The Hunyad Castle (Romanian: Castelul Huniazilor or Castelul Corvineştilor, Hungarian: Vajdahunyad vára) is a castle in present-day Hunedoara, Romania.
It is a relic of the Hunyadi dynasty. In the 14th century, the castle was given to a Vlach (Romanian) knyaz Serb, or Sorb by Sigismund king of Hungary as severance. The castle was restored between 1446 and 1453 by his grandson Iancu de Hunedoara (John Hunyadi). It was built in Gothic style, but has Baroque and Renaissance architectural elements. It features tall and strong defence towers, an interior yard and a drawbridge. Built in the 14th century, on the place of an old fortification, on a rock below which flows the small river Zlasti, the castle is a large building, with tall and diversely coloured roofs, towers, windows and balconies adorned with carvings in stone.
Being one of the most important properties of John Hunyadi, the castle was transformed during his ruling. It became a sumptuous home, not only a strategically enforced point. With the passing of the years, the masters of the castle had modified its look, adding towers, halls and guest rooms. The gallery and the keep - the last defence tower (called "Ne boisa" = Do not be afraid), which remained unchanged from Iancu de Hunedoara's time, and the Capistrano Tower (named after the francescan monk from the castle court) are some of the most significant parts of the construction. Other significant parts of the building are the Knights' Hall (a great reception hall), the Club Tower, the White bastion, which served as a food storage room, and the Diet Hall, on whose walls medallions are painted (among them there are the portraits of Matei Basarab, ruler from Wallachia, and Vasile Lupu, ruler of Moldavia). In the wing of the castle called the Mantle, a painting can be seen which portrays the legend of the raven from which the name of the descendants of John Hunyadi, Corvinus came.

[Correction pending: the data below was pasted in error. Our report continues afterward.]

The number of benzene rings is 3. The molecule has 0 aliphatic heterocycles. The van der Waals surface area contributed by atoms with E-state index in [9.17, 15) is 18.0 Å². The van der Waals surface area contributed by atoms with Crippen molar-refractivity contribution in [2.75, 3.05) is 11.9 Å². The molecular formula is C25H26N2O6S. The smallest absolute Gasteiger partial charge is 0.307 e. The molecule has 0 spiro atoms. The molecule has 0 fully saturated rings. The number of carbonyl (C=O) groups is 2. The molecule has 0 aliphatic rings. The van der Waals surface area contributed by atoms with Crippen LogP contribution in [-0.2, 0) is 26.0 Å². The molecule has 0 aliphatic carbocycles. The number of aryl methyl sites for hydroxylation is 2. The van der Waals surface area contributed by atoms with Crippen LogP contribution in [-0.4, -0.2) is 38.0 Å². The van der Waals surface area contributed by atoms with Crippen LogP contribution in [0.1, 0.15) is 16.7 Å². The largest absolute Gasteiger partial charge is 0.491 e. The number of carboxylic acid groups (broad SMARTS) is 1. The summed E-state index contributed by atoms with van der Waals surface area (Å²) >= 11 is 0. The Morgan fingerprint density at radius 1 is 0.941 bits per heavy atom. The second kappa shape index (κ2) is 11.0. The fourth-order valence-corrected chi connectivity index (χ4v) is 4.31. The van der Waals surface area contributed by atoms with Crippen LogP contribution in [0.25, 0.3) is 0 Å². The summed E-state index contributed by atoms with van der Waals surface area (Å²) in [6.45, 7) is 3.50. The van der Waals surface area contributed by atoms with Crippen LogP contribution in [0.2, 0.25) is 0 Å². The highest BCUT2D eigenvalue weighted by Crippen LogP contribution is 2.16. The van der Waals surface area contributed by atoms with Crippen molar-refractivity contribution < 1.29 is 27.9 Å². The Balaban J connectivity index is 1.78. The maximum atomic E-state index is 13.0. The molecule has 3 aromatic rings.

In the castle yard, near the chapel built also during John Hunyadi's ruling, is a well 30 meters deep. The legend says that this fountain was dug by three Turkish prisoners to whom liberty was promised if they reached water. After 15 years they completed the well, but their captors did not keep their promise. It is said that the inscription on a wall of the well means "you have water, but not soul". Specialists, however, have translated the inscription as "he who wrote this inscription is Hasan, who lives as slave of the giaours, in the fortress near the church".
In February 2007, Hunyad Castle played host to the British paranormal television program Most Haunted Live! for a three-night live investigation into the spirits purported to be haunting the castle.
Concert Joe Cocker, 4 August 2013, Romexpo
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